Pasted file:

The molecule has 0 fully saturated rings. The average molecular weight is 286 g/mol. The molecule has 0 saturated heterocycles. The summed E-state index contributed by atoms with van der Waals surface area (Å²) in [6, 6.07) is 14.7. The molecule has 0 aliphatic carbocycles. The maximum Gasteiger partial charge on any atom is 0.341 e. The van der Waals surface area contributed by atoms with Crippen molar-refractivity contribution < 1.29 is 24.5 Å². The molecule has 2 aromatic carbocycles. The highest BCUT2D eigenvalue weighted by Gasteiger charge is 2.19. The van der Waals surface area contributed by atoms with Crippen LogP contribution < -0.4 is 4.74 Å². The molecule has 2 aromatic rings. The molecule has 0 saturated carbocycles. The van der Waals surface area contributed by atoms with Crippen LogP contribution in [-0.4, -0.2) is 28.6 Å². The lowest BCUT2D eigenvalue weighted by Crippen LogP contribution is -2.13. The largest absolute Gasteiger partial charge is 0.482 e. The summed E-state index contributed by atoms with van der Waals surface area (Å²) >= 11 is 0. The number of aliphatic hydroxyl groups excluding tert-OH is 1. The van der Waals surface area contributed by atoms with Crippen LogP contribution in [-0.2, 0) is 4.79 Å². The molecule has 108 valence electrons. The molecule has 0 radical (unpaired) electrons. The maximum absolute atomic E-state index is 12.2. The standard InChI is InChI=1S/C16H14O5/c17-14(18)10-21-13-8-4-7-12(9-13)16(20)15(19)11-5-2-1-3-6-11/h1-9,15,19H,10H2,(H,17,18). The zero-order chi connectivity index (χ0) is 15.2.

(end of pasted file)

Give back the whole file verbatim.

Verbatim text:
The molecule has 0 fully saturated rings. The average molecular weight is 286 g/mol. The molecule has 0 saturated heterocycles. The summed E-state index contributed by atoms with van der Waals surface area (Å²) in [6, 6.07) is 14.7. The molecule has 0 aliphatic carbocycles. The maximum Gasteiger partial charge on any atom is 0.341 e. The van der Waals surface area contributed by atoms with Crippen molar-refractivity contribution < 1.29 is 24.5 Å². The molecule has 2 aromatic carbocycles. The highest BCUT2D eigenvalue weighted by Gasteiger charge is 2.19. The van der Waals surface area contributed by atoms with Crippen LogP contribution < -0.4 is 4.74 Å². The molecule has 2 aromatic rings. The molecule has 0 saturated carbocycles. The van der Waals surface area contributed by atoms with Crippen LogP contribution in [-0.4, -0.2) is 28.6 Å². The lowest BCUT2D eigenvalue weighted by Crippen LogP contribution is -2.13. The largest absolute Gasteiger partial charge is 0.482 e. The summed E-state index contributed by atoms with van der Waals surface area (Å²) >= 11 is 0. The number of aliphatic hydroxyl groups excluding tert-OH is 1. The van der Waals surface area contributed by atoms with Crippen LogP contribution in [-0.2, 0) is 4.79 Å². The molecule has 108 valence electrons. The molecule has 0 radical (unpaired) electrons. The maximum absolute atomic E-state index is 12.2. The standard InChI is InChI=1S/C16H14O5/c17-14(18)10-21-13-8-4-7-12(9-13)16(20)15(19)11-5-2-1-3-6-11/h1-9,15,19H,10H2,(H,17,18). The zero-order chi connectivity index (χ0) is 15.2.